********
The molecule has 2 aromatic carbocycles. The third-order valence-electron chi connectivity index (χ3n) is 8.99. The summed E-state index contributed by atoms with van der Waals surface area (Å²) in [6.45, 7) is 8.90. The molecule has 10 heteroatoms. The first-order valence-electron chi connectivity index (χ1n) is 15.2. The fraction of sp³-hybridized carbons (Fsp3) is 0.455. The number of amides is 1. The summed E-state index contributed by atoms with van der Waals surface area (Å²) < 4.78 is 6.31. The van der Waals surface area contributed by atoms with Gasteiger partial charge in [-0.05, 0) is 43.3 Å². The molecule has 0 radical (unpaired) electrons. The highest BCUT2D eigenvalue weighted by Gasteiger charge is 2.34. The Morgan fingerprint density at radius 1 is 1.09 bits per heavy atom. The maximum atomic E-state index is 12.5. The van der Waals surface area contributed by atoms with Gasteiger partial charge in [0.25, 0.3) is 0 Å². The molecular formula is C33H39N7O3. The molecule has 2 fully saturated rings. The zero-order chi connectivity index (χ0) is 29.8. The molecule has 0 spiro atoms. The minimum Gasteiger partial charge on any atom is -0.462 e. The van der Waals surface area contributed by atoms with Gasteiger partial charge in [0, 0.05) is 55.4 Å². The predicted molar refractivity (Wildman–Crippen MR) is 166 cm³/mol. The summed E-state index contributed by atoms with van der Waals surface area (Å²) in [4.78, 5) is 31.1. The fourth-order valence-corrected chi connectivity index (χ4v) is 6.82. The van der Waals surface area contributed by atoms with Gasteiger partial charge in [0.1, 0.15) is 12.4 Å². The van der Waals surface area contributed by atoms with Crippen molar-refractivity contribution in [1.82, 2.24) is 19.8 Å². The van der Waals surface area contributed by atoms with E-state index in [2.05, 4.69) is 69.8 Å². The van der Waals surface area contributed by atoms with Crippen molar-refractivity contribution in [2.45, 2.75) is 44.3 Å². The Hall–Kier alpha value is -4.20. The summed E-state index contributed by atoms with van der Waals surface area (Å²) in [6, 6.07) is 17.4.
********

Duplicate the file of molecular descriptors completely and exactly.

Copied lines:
The molecule has 2 aromatic carbocycles. The third-order valence-electron chi connectivity index (χ3n) is 8.99. The summed E-state index contributed by atoms with van der Waals surface area (Å²) in [6.45, 7) is 8.90. The molecule has 10 heteroatoms. The first-order valence-electron chi connectivity index (χ1n) is 15.2. The fraction of sp³-hybridized carbons (Fsp3) is 0.455. The number of amides is 1. The summed E-state index contributed by atoms with van der Waals surface area (Å²) < 4.78 is 6.31. The van der Waals surface area contributed by atoms with Gasteiger partial charge in [-0.05, 0) is 43.3 Å². The molecule has 0 radical (unpaired) electrons. The highest BCUT2D eigenvalue weighted by Gasteiger charge is 2.34. The Morgan fingerprint density at radius 1 is 1.09 bits per heavy atom. The maximum atomic E-state index is 12.5. The van der Waals surface area contributed by atoms with Gasteiger partial charge in [0.25, 0.3) is 0 Å². The molecular formula is C33H39N7O3. The molecule has 2 fully saturated rings. The zero-order chi connectivity index (χ0) is 29.8. The molecule has 0 spiro atoms. The minimum Gasteiger partial charge on any atom is -0.462 e. The van der Waals surface area contributed by atoms with Gasteiger partial charge in [0, 0.05) is 55.4 Å². The predicted molar refractivity (Wildman–Crippen MR) is 166 cm³/mol. The summed E-state index contributed by atoms with van der Waals surface area (Å²) in [4.78, 5) is 31.1. The fourth-order valence-corrected chi connectivity index (χ4v) is 6.82. The van der Waals surface area contributed by atoms with Gasteiger partial charge in [0.1, 0.15) is 12.4 Å². The van der Waals surface area contributed by atoms with Crippen molar-refractivity contribution in [1.82, 2.24) is 19.8 Å². The van der Waals surface area contributed by atoms with E-state index in [2.05, 4.69) is 69.8 Å². The van der Waals surface area contributed by atoms with Crippen molar-refractivity contribution in [2.45, 2.75) is 44.3 Å². The Hall–Kier alpha value is -4.20. The summed E-state index contributed by atoms with van der Waals surface area (Å²) in [6, 6.07) is 17.4.